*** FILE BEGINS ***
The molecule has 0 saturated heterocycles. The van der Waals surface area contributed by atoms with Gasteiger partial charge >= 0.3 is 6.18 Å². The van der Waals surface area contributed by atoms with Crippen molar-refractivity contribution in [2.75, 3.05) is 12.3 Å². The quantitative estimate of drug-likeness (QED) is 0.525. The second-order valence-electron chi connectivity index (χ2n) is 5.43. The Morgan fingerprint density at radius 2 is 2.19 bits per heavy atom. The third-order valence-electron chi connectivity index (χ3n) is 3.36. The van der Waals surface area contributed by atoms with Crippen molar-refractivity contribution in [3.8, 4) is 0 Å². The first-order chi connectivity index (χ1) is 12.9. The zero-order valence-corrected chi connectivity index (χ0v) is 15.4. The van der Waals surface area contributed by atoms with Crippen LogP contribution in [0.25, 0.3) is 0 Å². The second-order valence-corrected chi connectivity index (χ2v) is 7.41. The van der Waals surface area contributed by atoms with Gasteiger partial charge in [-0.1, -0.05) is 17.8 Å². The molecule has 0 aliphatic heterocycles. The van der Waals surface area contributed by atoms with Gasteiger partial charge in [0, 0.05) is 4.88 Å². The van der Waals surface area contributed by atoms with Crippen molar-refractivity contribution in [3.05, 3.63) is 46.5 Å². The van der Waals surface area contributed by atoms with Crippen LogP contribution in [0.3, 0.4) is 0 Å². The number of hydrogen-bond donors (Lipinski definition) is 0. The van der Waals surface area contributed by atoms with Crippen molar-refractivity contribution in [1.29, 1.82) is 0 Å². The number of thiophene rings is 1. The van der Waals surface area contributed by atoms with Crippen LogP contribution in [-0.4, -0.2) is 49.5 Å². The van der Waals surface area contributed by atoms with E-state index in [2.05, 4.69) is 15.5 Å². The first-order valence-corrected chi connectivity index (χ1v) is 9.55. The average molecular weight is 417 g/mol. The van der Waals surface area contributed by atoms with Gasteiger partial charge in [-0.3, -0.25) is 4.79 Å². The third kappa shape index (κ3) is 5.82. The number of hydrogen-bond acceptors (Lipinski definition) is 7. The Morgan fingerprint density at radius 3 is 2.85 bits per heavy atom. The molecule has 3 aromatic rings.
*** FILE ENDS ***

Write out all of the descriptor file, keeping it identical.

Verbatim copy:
The molecule has 0 saturated heterocycles. The van der Waals surface area contributed by atoms with Gasteiger partial charge >= 0.3 is 6.18 Å². The van der Waals surface area contributed by atoms with Crippen molar-refractivity contribution in [2.75, 3.05) is 12.3 Å². The quantitative estimate of drug-likeness (QED) is 0.525. The second-order valence-electron chi connectivity index (χ2n) is 5.43. The Morgan fingerprint density at radius 2 is 2.19 bits per heavy atom. The third-order valence-electron chi connectivity index (χ3n) is 3.36. The van der Waals surface area contributed by atoms with Crippen molar-refractivity contribution in [3.8, 4) is 0 Å². The first-order chi connectivity index (χ1) is 12.9. The zero-order valence-corrected chi connectivity index (χ0v) is 15.4. The van der Waals surface area contributed by atoms with Crippen LogP contribution in [0.25, 0.3) is 0 Å². The second-order valence-corrected chi connectivity index (χ2v) is 7.41. The van der Waals surface area contributed by atoms with Gasteiger partial charge in [-0.1, -0.05) is 17.8 Å². The molecule has 0 aliphatic heterocycles. The van der Waals surface area contributed by atoms with Gasteiger partial charge in [0, 0.05) is 4.88 Å². The van der Waals surface area contributed by atoms with Crippen molar-refractivity contribution in [3.05, 3.63) is 46.5 Å². The van der Waals surface area contributed by atoms with Crippen LogP contribution in [0.3, 0.4) is 0 Å². The number of hydrogen-bond donors (Lipinski definition) is 0. The van der Waals surface area contributed by atoms with Crippen molar-refractivity contribution in [1.29, 1.82) is 0 Å². The number of thiophene rings is 1. The van der Waals surface area contributed by atoms with Crippen LogP contribution in [-0.4, -0.2) is 49.5 Å². The van der Waals surface area contributed by atoms with E-state index in [2.05, 4.69) is 15.5 Å². The first-order valence-corrected chi connectivity index (χ1v) is 9.55. The average molecular weight is 417 g/mol. The van der Waals surface area contributed by atoms with Gasteiger partial charge in [-0.3, -0.25) is 4.79 Å². The third kappa shape index (κ3) is 5.82. The number of hydrogen-bond acceptors (Lipinski definition) is 7. The Morgan fingerprint density at radius 3 is 2.85 bits per heavy atom. The molecule has 3 aromatic rings.